How do we know how others would like to be treated if we only look at things from our perspective?  Understanding personality and generational preferences is so important because we learn about opposing or differing perspectives.  To improve some of the key challenges in the workplace requires this understanding.  These challenges include poor soft skills, low emotional intelligence, lack of engagement, and a negative culture.  Many articles address how these problem stem from Boomer and Millennial conflict. Continue reading “Improving Workplace Conflict Requires Understanding Preferences”

5 Top TED Talks for Insight on Employee Engagement

Whenever Gallup’s research comes out, it highlights the low levels of employee engagement that continue to burden organizations and cause leaders to scramble to do something about it. If only 33% of the workers are engaged, there are real problems with productivity, turnover, and a host of other factors that cost organizations more than $605 billion a year. As everyone seeks new ways to improve engagement, it may be helpful to look at what we already have learned through some of the best TED Talks. The following five talks give some great insight into what do to improve employee engagement. Continue reading “5 Top TED Talks for Insight on Employee Engagement”

Has a Book Become the New Business Card?

With the advent of self-publishing, realizing the dream of writing a book has become a reality for more people.  Many guests on my nationally-syndicated radio show have been authors. I was fortunate to interview Sharon Lechter recently, and she brought up how a book has become the new business card.  Sharon, of course, is the co-author of the Rich Dad Poor Dad series and several best-selling books based on the recently re-energized Napoleon Hill Think and Grow Rich series.  Sharon is the ultimate example of a successful author.  Most authors do not have Napoleon Hill Foundation behind their work.  However, many have access to sites like Createspace and others to showcase their writing skills. Continue reading “Has a Book Become the New Business Card?”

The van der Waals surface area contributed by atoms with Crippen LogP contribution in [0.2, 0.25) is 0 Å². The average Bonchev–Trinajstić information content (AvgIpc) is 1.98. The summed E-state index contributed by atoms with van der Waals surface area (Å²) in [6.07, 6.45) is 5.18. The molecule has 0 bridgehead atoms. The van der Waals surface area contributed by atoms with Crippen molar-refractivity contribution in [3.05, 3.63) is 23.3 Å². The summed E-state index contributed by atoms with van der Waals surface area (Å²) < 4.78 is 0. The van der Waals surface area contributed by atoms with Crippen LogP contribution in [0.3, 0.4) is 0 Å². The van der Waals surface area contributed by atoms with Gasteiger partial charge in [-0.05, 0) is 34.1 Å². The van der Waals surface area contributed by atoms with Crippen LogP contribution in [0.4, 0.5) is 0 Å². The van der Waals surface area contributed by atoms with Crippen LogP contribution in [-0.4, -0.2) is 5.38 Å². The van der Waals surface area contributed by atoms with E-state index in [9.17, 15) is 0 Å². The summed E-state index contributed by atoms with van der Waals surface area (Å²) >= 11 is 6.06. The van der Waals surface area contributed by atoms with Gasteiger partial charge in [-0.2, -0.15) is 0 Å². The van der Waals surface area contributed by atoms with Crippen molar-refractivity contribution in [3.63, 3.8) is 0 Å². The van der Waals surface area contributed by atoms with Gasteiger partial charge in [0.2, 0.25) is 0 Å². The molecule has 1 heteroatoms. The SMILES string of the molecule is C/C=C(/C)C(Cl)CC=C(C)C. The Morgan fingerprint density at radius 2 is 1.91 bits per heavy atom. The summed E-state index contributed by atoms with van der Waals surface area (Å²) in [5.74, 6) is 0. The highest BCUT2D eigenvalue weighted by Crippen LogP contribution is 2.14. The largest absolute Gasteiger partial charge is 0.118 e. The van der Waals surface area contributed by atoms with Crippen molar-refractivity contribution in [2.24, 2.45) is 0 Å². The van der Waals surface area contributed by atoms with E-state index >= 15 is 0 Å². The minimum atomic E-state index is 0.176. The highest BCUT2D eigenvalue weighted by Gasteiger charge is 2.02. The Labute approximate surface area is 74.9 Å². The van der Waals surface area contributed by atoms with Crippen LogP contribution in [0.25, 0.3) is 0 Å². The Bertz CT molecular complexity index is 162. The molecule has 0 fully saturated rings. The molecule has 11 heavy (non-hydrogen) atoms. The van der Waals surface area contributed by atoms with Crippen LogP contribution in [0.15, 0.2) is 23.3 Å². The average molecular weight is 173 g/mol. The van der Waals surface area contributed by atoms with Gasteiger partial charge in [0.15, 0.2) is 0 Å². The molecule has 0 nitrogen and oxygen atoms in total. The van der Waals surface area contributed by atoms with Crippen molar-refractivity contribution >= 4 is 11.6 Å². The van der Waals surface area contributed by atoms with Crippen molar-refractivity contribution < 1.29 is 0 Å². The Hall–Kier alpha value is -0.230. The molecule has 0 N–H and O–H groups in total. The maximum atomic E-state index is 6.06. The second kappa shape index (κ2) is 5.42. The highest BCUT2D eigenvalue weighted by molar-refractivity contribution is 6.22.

How to Develop Top Soft Skills Not Learned at School or Work

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Job listings often describe the skills needed to perform in a position. However, many of the skills required for success fall under the category of soft skills.  Many employees may be hired for their knowledge and yet may end up being fired for their behavior or lack of social skills.  Forbes reported that 46% of newly hired employees will fail within 18 months.  Mitchell Communications Group found that companies lose $37 billion a year in the United States due to miscommunication.  Research from Adecco Staffing considered what the C-suite thinks about the type of skills employees lack. They found that the C-suite believed 44% lacked soft skills including communication, critical thinking, creativity, and collaboration.  This has led to missed growth opportunity, low productivity, and reduced profits. Continue reading “How to Develop Top Soft Skills Not Learned at School or Work”